No plans to change school transport policy before start of next academic year, Suffolk County Council confirms
The campaign against Suffolk’s controversial home-to-school transport policy says it will continue to lobby for key changes, after the county council confirmed the policy will not be altered before the next academic year begin.
Council officers were grilled last week after a report identified 19 failings in the implementation of the policy, under which children were only eligible to receive subsidised travel if their nearest school is two miles or more away from their home.
The review found issues of siblings and villages being divided between two schools, IT problems and staff being overwhelmed by the workload.
Parent campaigners subsequently called for three revisions to the policy – an end to the separation of siblings, an end to split villages, and a guarantee of spare seats being allocated for a full five years of a child’s high school education.
But at a scrutiny committee meeting last Wednesday, Mary Evans, Suffolk County Council’s cabinet member for education, declined to amend the policy itself before the next wave of school travel applications, instead confirming a range of measures to improve its implementation.
“At this stage, we are talking about the implementation,” she said. “I know there are many people wanting me to talk about the policy.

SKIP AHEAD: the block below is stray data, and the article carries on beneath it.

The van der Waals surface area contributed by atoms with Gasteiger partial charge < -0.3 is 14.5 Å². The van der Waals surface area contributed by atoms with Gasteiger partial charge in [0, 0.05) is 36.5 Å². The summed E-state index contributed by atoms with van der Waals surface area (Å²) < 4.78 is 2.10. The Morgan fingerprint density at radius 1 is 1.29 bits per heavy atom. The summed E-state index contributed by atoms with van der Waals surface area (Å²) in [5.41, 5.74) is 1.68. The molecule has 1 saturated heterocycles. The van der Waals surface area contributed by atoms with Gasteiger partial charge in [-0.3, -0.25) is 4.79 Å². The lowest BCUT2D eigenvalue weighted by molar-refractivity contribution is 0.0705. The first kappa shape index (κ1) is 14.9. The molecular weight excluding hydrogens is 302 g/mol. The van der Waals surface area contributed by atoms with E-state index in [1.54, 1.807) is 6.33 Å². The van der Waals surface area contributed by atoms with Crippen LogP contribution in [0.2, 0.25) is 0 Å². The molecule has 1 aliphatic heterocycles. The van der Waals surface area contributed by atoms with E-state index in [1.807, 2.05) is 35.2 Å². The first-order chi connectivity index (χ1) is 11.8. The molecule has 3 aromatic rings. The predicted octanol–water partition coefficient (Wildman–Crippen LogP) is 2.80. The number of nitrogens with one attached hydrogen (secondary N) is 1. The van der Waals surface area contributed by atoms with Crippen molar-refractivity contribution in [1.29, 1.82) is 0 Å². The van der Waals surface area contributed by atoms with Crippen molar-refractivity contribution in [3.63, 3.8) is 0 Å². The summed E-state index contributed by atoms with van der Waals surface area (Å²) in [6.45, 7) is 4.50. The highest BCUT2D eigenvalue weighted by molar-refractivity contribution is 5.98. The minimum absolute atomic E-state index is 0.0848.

“I have to consider in light of the recommendations whether we look at putting in more flexibility.
“The policy is quite clear – taking children to their nearest school. We have got to look at exactly how that is done and how this is implemented.”
Following the meeting, Suffolk School Bus Campaign co-founder Emma Bishton, of Nayland, said: “We had hoped Cllr Evans would take a pragmatic approach to the problems identified.
“But although officers present were able to outline measures to improve the application process through IT systems and communications with parents, we were extremely disappointed and frustrated with Cllr Evans’ overall response.
“As evidenced by the significant number of appeals for transport, some of the fundamental problems stem from the policy itself.
“Cllr Evans repeatedly referred to the need to ‘learn lessons’, but seemed completely unwilling to learn the most fundamental lesson – if a policy isn’t working, change it.”
Edwardstone resident Tristan Wood was among the parents to submit an appeal, after his daughter Matilda had been denied free transport to Thomas Gainsborough School, where her older brother Jamie already attended.
Despite winning his appeal, Mr Wood told the Free Press he would continue to campaign to help others.
“I think the council has missed a brilliant opportunity to amend some of the issues that were blatantly obvious from the get-go,” he said.
“I don’t want to rest on my laurels. It has affected so many people so badly. If I had to go through it again, I would absolutely do so, because I feel what we’ve achieved is we saved the council money from running two buses to the same village.
“I don’t think the policy has saved them any money, and even if it has, the hassle and the pain they have caused families is not worth it.”
More by this authorThomas Malina
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